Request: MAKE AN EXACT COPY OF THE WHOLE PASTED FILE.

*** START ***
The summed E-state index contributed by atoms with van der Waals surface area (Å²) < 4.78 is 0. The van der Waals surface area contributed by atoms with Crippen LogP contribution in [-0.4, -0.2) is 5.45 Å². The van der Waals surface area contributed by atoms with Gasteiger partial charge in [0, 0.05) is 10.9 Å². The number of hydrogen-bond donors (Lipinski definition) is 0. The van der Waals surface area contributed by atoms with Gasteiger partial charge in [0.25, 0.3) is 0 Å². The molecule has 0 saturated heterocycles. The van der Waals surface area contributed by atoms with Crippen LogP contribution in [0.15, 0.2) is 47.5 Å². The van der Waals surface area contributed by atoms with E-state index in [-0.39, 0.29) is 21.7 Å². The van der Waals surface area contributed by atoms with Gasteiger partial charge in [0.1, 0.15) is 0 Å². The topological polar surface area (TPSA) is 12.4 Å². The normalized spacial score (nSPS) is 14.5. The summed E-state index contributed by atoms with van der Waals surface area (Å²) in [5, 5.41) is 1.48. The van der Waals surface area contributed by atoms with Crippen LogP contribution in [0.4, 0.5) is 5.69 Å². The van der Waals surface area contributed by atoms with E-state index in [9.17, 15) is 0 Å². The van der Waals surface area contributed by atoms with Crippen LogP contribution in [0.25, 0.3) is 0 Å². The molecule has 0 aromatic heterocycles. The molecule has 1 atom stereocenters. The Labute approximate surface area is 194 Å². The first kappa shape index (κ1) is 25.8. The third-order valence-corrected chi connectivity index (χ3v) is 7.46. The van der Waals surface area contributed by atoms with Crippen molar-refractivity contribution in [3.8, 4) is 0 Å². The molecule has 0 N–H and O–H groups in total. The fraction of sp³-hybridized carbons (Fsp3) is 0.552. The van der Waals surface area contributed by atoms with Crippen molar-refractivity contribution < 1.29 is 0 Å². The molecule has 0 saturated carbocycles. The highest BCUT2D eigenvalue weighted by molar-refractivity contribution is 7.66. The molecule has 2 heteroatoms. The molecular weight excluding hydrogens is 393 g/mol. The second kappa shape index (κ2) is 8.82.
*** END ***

The summed E-state index contributed by atoms with van der Waals surface area (Å²) < 4.78 is 0. The van der Waals surface area contributed by atoms with Crippen LogP contribution in [-0.4, -0.2) is 5.45 Å². The van der Waals surface area contributed by atoms with Gasteiger partial charge in [0, 0.05) is 10.9 Å². The number of hydrogen-bond donors (Lipinski definition) is 0. The van der Waals surface area contributed by atoms with Gasteiger partial charge in [0.25, 0.3) is 0 Å². The molecule has 0 saturated heterocycles. The van der Waals surface area contributed by atoms with Crippen LogP contribution in [0.15, 0.2) is 47.5 Å². The van der Waals surface area contributed by atoms with E-state index in [-0.39, 0.29) is 21.7 Å². The van der Waals surface area contributed by atoms with Gasteiger partial charge in [0.1, 0.15) is 0 Å². The topological polar surface area (TPSA) is 12.4 Å². The normalized spacial score (nSPS) is 14.5. The summed E-state index contributed by atoms with van der Waals surface area (Å²) in [5, 5.41) is 1.48. The van der Waals surface area contributed by atoms with Crippen LogP contribution in [0.4, 0.5) is 5.69 Å². The van der Waals surface area contributed by atoms with E-state index in [9.17, 15) is 0 Å². The van der Waals surface area contributed by atoms with Crippen LogP contribution in [0.25, 0.3) is 0 Å². The molecule has 0 aromatic heterocycles. The molecule has 1 atom stereocenters. The Labute approximate surface area is 194 Å². The first kappa shape index (κ1) is 25.8. The third-order valence-corrected chi connectivity index (χ3v) is 7.46. The van der Waals surface area contributed by atoms with Crippen molar-refractivity contribution in [3.8, 4) is 0 Å². The molecule has 0 N–H and O–H groups in total. The fraction of sp³-hybridized carbons (Fsp3) is 0.552. The van der Waals surface area contributed by atoms with Crippen molar-refractivity contribution < 1.29 is 0 Å². The molecule has 0 saturated carbocycles. The highest BCUT2D eigenvalue weighted by molar-refractivity contribution is 7.66. The molecule has 2 heteroatoms. The molecular weight excluding hydrogens is 393 g/mol. The second kappa shape index (κ2) is 8.82.